On pollution: the world’s worst polluters are in developing countries that lack the resources and oversight to monitor and clean up their messes. Advanced economies, of which you participate and enjoy the benefits, have improved dramatically over the past 40 years. That is to be celebrated and copied, not denigrated.

                    • T.G. Crewe May 27, 2015 at 4:02 PM

                      Fossil Fuel hates Nuclear as well and has been leading just as strong a charge (Just like the Putin story above), you will find folks on both sides of the coin against it. It’s vilification has been a great tragedy and very unfortunate. Many countries have had limited issues and all accidents, except for Fukushima, were caused by human error. You will not get me there, I like nuclear.

                      100 years of development under the auspice of not needing them because of IC vs development because of wide spread usage. I am sure you can admit that battery tech is growing by leaps and bounds these days and if it had been more than a footnote in the Ford Rockefeller friendship we would be quite a bit farther ahead.

                      Would it not be better to leave old growth Boreal Forests untouched rather the clear cutting and replanting where it will take 100’s of years to regrow? I am not too impressed with the Tar Sands and happy the NDP will make for an interesting few years in Alberta. Believe it or not I have family in the business, and it is where our family money comes from. Does not mean I can’t look at the alternatives. Most would agree that oil is an asset that is better served in other industry than in our cars, it is like bathing in Perrier.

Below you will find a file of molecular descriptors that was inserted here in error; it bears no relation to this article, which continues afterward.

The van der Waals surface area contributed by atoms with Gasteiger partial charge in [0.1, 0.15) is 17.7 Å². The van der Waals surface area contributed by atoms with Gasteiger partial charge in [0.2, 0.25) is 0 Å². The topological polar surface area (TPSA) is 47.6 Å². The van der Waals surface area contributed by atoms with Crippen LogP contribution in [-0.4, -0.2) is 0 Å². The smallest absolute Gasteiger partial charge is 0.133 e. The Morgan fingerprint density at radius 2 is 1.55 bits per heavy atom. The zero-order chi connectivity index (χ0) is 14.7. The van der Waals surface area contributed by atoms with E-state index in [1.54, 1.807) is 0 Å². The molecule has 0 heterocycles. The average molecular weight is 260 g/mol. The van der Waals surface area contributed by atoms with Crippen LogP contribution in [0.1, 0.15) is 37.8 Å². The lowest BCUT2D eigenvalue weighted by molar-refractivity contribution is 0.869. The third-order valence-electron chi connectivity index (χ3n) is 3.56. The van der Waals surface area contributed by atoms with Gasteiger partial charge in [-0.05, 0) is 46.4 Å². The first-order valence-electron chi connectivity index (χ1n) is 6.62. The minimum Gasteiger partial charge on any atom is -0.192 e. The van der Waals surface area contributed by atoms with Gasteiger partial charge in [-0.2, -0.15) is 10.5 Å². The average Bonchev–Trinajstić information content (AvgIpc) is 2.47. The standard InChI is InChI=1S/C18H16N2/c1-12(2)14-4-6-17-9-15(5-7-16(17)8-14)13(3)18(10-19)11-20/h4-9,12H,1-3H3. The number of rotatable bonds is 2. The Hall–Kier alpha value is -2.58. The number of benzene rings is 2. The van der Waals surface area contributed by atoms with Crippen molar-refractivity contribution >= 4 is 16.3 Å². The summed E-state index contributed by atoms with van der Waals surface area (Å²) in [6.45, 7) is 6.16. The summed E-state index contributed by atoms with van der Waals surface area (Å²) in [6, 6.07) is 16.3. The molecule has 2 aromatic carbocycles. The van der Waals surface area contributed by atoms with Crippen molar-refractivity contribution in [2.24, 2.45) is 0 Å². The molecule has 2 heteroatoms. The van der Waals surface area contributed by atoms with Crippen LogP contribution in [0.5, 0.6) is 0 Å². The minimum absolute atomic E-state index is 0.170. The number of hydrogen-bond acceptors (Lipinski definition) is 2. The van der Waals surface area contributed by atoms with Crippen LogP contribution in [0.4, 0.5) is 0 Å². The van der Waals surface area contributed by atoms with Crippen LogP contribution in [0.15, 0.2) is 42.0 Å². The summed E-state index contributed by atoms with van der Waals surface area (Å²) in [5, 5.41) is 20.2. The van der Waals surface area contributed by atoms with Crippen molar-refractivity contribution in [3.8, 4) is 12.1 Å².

Peak Oil and Addiction. It was a nod to similar talk that addicts speak to when looking at justification for their desires.

                      My point re buggies and ships is that you, nor I, know exactly what the next great leap is going to be but it could be relatively safe to say it will not be from IC more likely electric or hydrogen. I mean Auto makers have said repeatedly that it is impossible to make their machines more efficient every time the CAFE standards are raised.
                      Look at what Elon Musk (yeah our savior, cough cough) has done in a relatively short time with Electric Cars, battery tech, and Space Exploration. Entrenched auto makers said there is no way electric cars would sell, they did and the old guard started to make them, you can’t go to space unless you are Boeing/Lockheed/NASA it is impossible yet he did, and others are fast on his heals. Thank heavens people like him has the financial will and desire to make these pushes forward.

                      RE pollution no disrespect to the advances made I just desire for us to be better stewards. Coal is not the path to prosperity, emerging technology and renewables can act as a catalyst to connectivity like cell phones were. Decentralization, battery storage.. plenty of fun stuff coming.

                      Fun Fact, are you aware that the record for circumnavigation via water is held by a sail boat. In fact they made it around 15 days faster than the fastest power boat.

                    • DocForesight May 27, 2015 at 4:55 PM